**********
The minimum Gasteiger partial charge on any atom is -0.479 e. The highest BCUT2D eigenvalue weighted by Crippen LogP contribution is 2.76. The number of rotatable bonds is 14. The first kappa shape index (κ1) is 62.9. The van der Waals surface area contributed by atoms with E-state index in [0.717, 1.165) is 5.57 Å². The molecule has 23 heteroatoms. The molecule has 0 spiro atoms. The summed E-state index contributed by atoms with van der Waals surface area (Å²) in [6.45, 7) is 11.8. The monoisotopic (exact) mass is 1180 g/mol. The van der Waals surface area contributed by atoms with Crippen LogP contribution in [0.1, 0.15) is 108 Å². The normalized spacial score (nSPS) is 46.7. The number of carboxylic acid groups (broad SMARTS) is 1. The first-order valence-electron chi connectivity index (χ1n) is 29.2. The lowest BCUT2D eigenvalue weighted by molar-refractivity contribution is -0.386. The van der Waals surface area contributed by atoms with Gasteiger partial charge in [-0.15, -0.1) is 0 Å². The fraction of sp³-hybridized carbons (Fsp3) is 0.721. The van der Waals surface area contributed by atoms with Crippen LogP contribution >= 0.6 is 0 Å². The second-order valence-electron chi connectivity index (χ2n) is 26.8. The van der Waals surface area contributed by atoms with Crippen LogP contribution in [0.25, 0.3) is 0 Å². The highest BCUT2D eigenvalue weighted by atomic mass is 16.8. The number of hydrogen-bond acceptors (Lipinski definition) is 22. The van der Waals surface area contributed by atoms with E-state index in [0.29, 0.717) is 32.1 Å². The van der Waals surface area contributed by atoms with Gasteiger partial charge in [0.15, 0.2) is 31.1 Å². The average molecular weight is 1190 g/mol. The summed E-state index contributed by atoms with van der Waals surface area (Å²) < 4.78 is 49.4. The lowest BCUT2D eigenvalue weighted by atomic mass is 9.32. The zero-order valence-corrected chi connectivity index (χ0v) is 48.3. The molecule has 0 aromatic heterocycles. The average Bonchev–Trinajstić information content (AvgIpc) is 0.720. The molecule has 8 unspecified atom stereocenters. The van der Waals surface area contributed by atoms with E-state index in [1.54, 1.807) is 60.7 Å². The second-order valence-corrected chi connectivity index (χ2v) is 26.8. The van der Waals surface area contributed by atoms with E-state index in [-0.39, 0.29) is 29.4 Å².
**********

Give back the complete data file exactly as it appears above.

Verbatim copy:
The minimum Gasteiger partial charge on any atom is -0.479 e. The highest BCUT2D eigenvalue weighted by Crippen LogP contribution is 2.76. The number of rotatable bonds is 14. The first kappa shape index (κ1) is 62.9. The van der Waals surface area contributed by atoms with E-state index in [0.717, 1.165) is 5.57 Å². The molecule has 23 heteroatoms. The molecule has 0 spiro atoms. The summed E-state index contributed by atoms with van der Waals surface area (Å²) in [6.45, 7) is 11.8. The monoisotopic (exact) mass is 1180 g/mol. The van der Waals surface area contributed by atoms with Crippen LogP contribution in [0.1, 0.15) is 108 Å². The normalized spacial score (nSPS) is 46.7. The number of carboxylic acid groups (broad SMARTS) is 1. The first-order valence-electron chi connectivity index (χ1n) is 29.2. The lowest BCUT2D eigenvalue weighted by molar-refractivity contribution is -0.386. The van der Waals surface area contributed by atoms with Gasteiger partial charge in [-0.15, -0.1) is 0 Å². The fraction of sp³-hybridized carbons (Fsp3) is 0.721. The van der Waals surface area contributed by atoms with Crippen LogP contribution >= 0.6 is 0 Å². The second-order valence-electron chi connectivity index (χ2n) is 26.8. The van der Waals surface area contributed by atoms with Crippen LogP contribution in [0.25, 0.3) is 0 Å². The highest BCUT2D eigenvalue weighted by atomic mass is 16.8. The number of hydrogen-bond acceptors (Lipinski definition) is 22. The van der Waals surface area contributed by atoms with E-state index in [0.29, 0.717) is 32.1 Å². The van der Waals surface area contributed by atoms with Gasteiger partial charge in [0.15, 0.2) is 31.1 Å². The average molecular weight is 1190 g/mol. The summed E-state index contributed by atoms with van der Waals surface area (Å²) < 4.78 is 49.4. The lowest BCUT2D eigenvalue weighted by atomic mass is 9.32. The zero-order valence-corrected chi connectivity index (χ0v) is 48.3. The molecule has 0 aromatic heterocycles. The average Bonchev–Trinajstić information content (AvgIpc) is 0.720. The molecule has 8 unspecified atom stereocenters. The van der Waals surface area contributed by atoms with E-state index in [1.54, 1.807) is 60.7 Å². The second-order valence-corrected chi connectivity index (χ2v) is 26.8. The van der Waals surface area contributed by atoms with E-state index in [-0.39, 0.29) is 29.4 Å².